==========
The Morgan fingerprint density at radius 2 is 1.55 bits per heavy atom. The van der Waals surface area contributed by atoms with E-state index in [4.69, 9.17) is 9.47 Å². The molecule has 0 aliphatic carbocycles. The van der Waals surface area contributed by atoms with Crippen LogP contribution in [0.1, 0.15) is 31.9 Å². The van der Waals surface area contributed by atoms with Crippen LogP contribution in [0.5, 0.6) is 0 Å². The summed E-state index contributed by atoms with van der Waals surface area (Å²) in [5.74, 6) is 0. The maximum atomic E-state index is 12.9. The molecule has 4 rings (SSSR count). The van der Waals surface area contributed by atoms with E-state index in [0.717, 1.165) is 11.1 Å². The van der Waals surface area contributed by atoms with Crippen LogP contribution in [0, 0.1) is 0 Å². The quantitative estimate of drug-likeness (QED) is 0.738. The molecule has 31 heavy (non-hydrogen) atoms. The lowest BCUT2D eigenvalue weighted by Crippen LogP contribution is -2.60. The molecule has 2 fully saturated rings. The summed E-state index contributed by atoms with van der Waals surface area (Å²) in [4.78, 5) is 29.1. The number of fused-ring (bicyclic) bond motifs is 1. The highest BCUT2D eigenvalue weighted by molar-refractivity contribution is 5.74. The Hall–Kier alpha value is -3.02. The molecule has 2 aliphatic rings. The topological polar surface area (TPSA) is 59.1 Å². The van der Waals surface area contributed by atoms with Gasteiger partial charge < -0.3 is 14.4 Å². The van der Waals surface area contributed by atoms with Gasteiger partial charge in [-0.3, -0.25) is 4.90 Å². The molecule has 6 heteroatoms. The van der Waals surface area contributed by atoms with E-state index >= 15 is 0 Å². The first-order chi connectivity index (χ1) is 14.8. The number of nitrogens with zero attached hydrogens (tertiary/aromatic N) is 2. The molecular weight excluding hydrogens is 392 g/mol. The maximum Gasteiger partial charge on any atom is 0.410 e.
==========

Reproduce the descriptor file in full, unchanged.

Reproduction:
The Morgan fingerprint density at radius 2 is 1.55 bits per heavy atom. The van der Waals surface area contributed by atoms with E-state index in [4.69, 9.17) is 9.47 Å². The molecule has 0 aliphatic carbocycles. The van der Waals surface area contributed by atoms with Crippen LogP contribution in [0.1, 0.15) is 31.9 Å². The van der Waals surface area contributed by atoms with Crippen LogP contribution in [0.5, 0.6) is 0 Å². The summed E-state index contributed by atoms with van der Waals surface area (Å²) in [5.74, 6) is 0. The maximum atomic E-state index is 12.9. The molecule has 4 rings (SSSR count). The van der Waals surface area contributed by atoms with E-state index in [0.717, 1.165) is 11.1 Å². The van der Waals surface area contributed by atoms with Crippen LogP contribution in [0, 0.1) is 0 Å². The quantitative estimate of drug-likeness (QED) is 0.738. The molecule has 31 heavy (non-hydrogen) atoms. The lowest BCUT2D eigenvalue weighted by Crippen LogP contribution is -2.60. The molecule has 2 fully saturated rings. The summed E-state index contributed by atoms with van der Waals surface area (Å²) in [4.78, 5) is 29.1. The number of fused-ring (bicyclic) bond motifs is 1. The highest BCUT2D eigenvalue weighted by molar-refractivity contribution is 5.74. The Hall–Kier alpha value is -3.02. The molecule has 2 aliphatic rings. The topological polar surface area (TPSA) is 59.1 Å². The van der Waals surface area contributed by atoms with Gasteiger partial charge < -0.3 is 14.4 Å². The van der Waals surface area contributed by atoms with Gasteiger partial charge in [-0.3, -0.25) is 4.90 Å². The molecule has 6 heteroatoms. The van der Waals surface area contributed by atoms with E-state index >= 15 is 0 Å². The first-order chi connectivity index (χ1) is 14.8. The number of nitrogens with zero attached hydrogens (tertiary/aromatic N) is 2. The molecular weight excluding hydrogens is 392 g/mol. The maximum Gasteiger partial charge on any atom is 0.410 e.